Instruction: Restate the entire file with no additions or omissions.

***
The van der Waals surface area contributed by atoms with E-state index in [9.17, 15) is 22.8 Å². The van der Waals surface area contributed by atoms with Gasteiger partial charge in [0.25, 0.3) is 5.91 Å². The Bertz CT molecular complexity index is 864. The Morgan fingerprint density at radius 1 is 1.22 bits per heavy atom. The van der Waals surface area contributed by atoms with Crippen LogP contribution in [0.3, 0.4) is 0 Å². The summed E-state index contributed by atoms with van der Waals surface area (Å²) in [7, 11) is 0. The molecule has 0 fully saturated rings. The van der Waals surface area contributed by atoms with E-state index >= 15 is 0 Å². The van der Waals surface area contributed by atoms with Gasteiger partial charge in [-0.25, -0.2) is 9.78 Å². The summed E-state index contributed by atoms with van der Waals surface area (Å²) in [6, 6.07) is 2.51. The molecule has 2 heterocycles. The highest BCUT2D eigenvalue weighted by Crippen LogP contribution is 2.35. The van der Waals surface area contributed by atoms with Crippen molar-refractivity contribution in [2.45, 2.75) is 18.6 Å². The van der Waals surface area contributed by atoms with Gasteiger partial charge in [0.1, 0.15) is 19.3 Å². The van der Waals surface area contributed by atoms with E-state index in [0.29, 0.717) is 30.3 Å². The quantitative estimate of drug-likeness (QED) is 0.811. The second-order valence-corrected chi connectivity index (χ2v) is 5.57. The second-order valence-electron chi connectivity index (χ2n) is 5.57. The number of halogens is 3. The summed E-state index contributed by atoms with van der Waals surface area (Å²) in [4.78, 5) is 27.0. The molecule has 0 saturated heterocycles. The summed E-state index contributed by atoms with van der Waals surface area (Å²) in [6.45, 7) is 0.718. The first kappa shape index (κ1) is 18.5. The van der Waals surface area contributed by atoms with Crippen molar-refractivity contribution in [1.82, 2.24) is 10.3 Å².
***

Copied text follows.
The van der Waals surface area contributed by atoms with E-state index in [9.17, 15) is 22.8 Å². The van der Waals surface area contributed by atoms with Gasteiger partial charge in [0.25, 0.3) is 5.91 Å². The Bertz CT molecular complexity index is 864. The Morgan fingerprint density at radius 1 is 1.22 bits per heavy atom. The van der Waals surface area contributed by atoms with Crippen LogP contribution in [0.3, 0.4) is 0 Å². The summed E-state index contributed by atoms with van der Waals surface area (Å²) in [7, 11) is 0. The molecule has 0 fully saturated rings. The van der Waals surface area contributed by atoms with E-state index >= 15 is 0 Å². The van der Waals surface area contributed by atoms with Gasteiger partial charge in [-0.25, -0.2) is 9.78 Å². The summed E-state index contributed by atoms with van der Waals surface area (Å²) in [6, 6.07) is 2.51. The molecule has 2 heterocycles. The highest BCUT2D eigenvalue weighted by Crippen LogP contribution is 2.35. The van der Waals surface area contributed by atoms with Crippen molar-refractivity contribution in [2.45, 2.75) is 18.6 Å². The van der Waals surface area contributed by atoms with Gasteiger partial charge in [0.1, 0.15) is 19.3 Å². The van der Waals surface area contributed by atoms with E-state index in [0.29, 0.717) is 30.3 Å². The quantitative estimate of drug-likeness (QED) is 0.811. The second-order valence-corrected chi connectivity index (χ2v) is 5.57. The second-order valence-electron chi connectivity index (χ2n) is 5.57. The number of halogens is 3. The summed E-state index contributed by atoms with van der Waals surface area (Å²) in [4.78, 5) is 27.0. The molecule has 0 saturated heterocycles. The summed E-state index contributed by atoms with van der Waals surface area (Å²) in [6.45, 7) is 0.718. The first kappa shape index (κ1) is 18.5. The van der Waals surface area contributed by atoms with Crippen molar-refractivity contribution in [1.82, 2.24) is 10.3 Å².